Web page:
For so many reasons, right now is the perfect time to start a soothing and gratifying craft project. It’s even better when you can use what you have, like the very newspaper you are holding.
People have been making rolled paper beads for many years using wallpaper scraps, magazine pages and newspaper. The templates here are just a jumping -off point to make different-shaped beads: The simple rectangle will give you a tubular bead; the right triangle makes a conical bead; the isosceles triangle results in an oval bead; and the snake-tongued template creates a bow-tie bead.
Experiment with different shapes, sizes and solid versus patterned areas of your paper. Once you start mining the pages for pretty spots to cut up, you’ll never look at a newspaper the same way again!
Use these templates or draw your own strips. (Make marks on your paper and draw lines connecting them with a ruler, then cut out.) The width of the strip at its widest point will be the width of your bead. The length of your strip will determine the thickness of your bead. If you want to make fatter beads, use longer strips of paper.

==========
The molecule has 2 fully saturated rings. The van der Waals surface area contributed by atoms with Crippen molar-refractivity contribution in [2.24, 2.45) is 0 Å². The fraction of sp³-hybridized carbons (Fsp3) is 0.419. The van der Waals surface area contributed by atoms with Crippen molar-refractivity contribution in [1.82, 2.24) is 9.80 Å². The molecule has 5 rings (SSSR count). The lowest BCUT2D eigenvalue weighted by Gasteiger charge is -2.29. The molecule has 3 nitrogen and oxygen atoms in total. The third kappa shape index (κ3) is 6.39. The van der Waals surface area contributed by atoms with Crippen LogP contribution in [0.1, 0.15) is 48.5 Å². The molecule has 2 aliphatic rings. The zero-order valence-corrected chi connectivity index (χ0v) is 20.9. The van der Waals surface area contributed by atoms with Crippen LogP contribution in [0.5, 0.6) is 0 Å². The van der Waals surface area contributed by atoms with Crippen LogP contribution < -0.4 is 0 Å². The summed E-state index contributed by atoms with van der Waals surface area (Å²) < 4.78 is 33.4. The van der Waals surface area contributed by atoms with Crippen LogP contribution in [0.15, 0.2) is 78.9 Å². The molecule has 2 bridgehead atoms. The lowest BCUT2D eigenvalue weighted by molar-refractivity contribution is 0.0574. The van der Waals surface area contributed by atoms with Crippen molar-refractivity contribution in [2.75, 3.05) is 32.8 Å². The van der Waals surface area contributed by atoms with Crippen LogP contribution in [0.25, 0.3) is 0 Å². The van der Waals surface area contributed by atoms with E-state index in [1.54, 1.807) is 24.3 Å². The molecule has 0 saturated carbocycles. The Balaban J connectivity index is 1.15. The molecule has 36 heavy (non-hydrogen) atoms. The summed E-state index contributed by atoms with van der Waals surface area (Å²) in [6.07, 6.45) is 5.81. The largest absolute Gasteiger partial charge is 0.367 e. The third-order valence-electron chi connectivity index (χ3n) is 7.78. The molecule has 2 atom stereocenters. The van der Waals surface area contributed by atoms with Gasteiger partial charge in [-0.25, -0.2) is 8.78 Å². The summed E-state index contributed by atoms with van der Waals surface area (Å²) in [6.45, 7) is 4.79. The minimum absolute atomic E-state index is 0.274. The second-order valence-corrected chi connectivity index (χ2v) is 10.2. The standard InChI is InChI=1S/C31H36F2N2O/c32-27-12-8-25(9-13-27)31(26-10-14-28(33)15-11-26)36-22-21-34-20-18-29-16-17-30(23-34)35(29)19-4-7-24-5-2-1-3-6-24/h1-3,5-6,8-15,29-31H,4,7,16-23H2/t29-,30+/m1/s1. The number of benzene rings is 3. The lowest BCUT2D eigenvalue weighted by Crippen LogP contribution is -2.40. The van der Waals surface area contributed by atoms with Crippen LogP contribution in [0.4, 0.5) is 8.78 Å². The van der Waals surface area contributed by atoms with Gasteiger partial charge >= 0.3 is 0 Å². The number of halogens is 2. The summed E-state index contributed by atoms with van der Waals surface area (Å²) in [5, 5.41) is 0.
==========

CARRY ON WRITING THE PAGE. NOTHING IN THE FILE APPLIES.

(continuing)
1. Cut out your strips with the scissors or craft knife and ruler.
2. Starting with the widest end of your strip, roll the paper around the skewer or dowel making sure you have the strip centered on itself so it rolls symmetrically. Take it off and rub on some glue stick (or brush on a very thin layer of glue) and reroll. The strip should be snugly rolled around your stick but not so tight that you can’t slide it.
3. If your bead is rolling off center, carefully peel it back and reroll to correct it, or push one side if you are able to recenter.
4. To make your beads shiny and sealed, thread them on a skewer and brush them with clear nail polish or acrylic sealant. You can rest the skewer across two glasses while the beads dry.
5. Thread the beads onto a cord and knot it off.
Tip: If you get to a spot where the bead is big enough and you like the color and/or pattern that is visible, feel free to stop there and snip off the rest of the strip. Once you roll a few beads, you’ll get the hang of what colors and patterns will show up based on which side of the strip you start rolling.